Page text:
(Image source: randymora.com)
Recall: the retrieval of information stored in the memory.
We all rely on it every day – Where did I leave my phone charger? Which gas station has the lowest prices? What filename did I save that document under?
In usability research, we rely on recall to get feedback from everyday users, testers, and focus group subjects with surveys, direct questioning, and other methods – What did you think of the registration process? Did you have any trouble finding the contact information? How did the site make you feel?
So what’s wrong with recall?
A number of factors exert a major influence on recall accuracy. These include:
Attention – divided attention has been shown to seriously hamper the memory-encoding process that allows recall later on
Motivation – the greater the incentive for accuracy, the more reliable respondents’ recollections are likely to be
Primacy & recency effects – people tend to be better at remembering the first and last elements of a series than the middle elements
Interference – a delay between the encoding of a memory and the subsequent remembering, especially if filled with a separate task, impairs recall
Context & state dependency – items are recalled more reliably in the same environment or mental state in which they were initially encoded, and less in different ones
On top of all this, your respondents’ answers can be subject to various other manipulations depending on the research format, including social pressures from fellow testers leading to conformity, bandwagoning, or lying to hide what might be perceived as incompetence; inadvertent pressure from a test moderator to answer a certain way or confirm a given expectation; question-framing issues that influence responses (think ‘leading the witness’); and more.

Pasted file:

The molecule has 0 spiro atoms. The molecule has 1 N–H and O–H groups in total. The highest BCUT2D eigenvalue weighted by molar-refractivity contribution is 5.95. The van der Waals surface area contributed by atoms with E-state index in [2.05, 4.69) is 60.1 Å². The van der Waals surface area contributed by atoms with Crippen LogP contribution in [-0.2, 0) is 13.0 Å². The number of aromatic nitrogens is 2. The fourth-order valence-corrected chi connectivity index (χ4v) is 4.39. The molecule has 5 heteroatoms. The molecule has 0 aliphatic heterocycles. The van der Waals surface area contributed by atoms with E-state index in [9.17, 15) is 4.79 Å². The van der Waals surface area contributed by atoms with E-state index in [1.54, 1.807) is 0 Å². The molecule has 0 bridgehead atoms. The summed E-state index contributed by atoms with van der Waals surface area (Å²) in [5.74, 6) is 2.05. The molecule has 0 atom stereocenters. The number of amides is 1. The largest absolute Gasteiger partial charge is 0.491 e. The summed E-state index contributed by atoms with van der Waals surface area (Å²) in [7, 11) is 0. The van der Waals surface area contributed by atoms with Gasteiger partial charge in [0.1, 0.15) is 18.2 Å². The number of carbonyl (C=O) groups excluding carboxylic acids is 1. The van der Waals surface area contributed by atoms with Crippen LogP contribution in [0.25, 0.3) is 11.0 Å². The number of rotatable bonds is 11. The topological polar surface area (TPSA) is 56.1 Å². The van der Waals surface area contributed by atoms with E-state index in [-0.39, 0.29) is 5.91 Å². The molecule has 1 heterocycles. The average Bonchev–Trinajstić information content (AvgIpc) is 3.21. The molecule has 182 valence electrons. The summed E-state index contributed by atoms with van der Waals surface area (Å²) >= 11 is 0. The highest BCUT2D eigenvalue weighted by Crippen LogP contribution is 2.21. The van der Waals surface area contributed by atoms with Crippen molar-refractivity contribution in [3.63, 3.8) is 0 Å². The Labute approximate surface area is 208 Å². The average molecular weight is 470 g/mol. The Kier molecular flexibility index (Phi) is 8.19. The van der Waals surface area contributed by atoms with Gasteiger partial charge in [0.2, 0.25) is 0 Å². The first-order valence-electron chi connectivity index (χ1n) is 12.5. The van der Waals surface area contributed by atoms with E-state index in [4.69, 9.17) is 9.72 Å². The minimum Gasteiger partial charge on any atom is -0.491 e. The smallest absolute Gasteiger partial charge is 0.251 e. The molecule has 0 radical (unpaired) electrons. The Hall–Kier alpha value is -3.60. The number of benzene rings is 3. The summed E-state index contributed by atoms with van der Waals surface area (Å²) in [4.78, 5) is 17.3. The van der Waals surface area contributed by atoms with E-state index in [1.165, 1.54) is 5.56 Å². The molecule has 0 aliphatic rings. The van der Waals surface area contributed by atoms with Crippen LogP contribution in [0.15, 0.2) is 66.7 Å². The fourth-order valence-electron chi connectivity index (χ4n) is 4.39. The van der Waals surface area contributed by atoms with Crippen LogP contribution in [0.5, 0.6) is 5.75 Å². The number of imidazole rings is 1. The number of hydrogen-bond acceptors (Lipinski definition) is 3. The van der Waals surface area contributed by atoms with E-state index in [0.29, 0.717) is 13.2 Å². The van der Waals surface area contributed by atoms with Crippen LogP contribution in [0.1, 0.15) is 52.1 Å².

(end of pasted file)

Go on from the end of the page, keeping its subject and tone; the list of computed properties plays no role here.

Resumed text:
The human mind is capable of endless shape-shifting, over-imagination, and self-deception – more than enough reasons to think twice about your focus group results.
So if waiting til the end of the session to ask your questions is such a feedback faux pas, what’s the solution?
Problems like division of attention or context dependency might be diminished by confining testers to a controlled environment, but at the cost of losing a genuine, true-to-life look at the user experience. Primacy, recency, and interference could be combated by asking testers questions at the end of each individual task, but at the cost of obstructing the natural flow of their journey through your website.
There is simply no way to eliminate all the distortions at once from a usability study that follows the format of:
1. Have testers use the website
2. Ask questions later
Replacing recall with occurrence
The only way to close the gap between what users do on your site and what they remember doing on your site, or what they say they’ve done on your site, is to look at their occurrent thoughts – that is, the thoughts that pass through their mind in the exact moment of those actions.
No recall is required – no flawed mental filters, no forgetting of middle elements or transitioning between mental states – just verbalization of the thought process as it happens. It’s something that comes naturally to us: most people talk to themselves, especially while alone. Remote usability testing allows you to tap into that natural instinct, listening to testers’ thoughts in real-time and getting the full, accurate, unadulterated picture.
Effectively, you’re looking into your user’s mind, understanding what they do and why at the most direct level. The pitfalls of relying on recall are avoided, and the problems that crop up when testers are influenced by judgmental peers, by hovering researchers, and by the wording of questions never arise. They have simply to open their mouths and let their minds flow out.
Watch: See an example
Occurrence is the key to getting the best feedback on your website. Are you relying on imperfect cognitive processes and delayed responses to understand your site, or are you peeking into your users’ heads?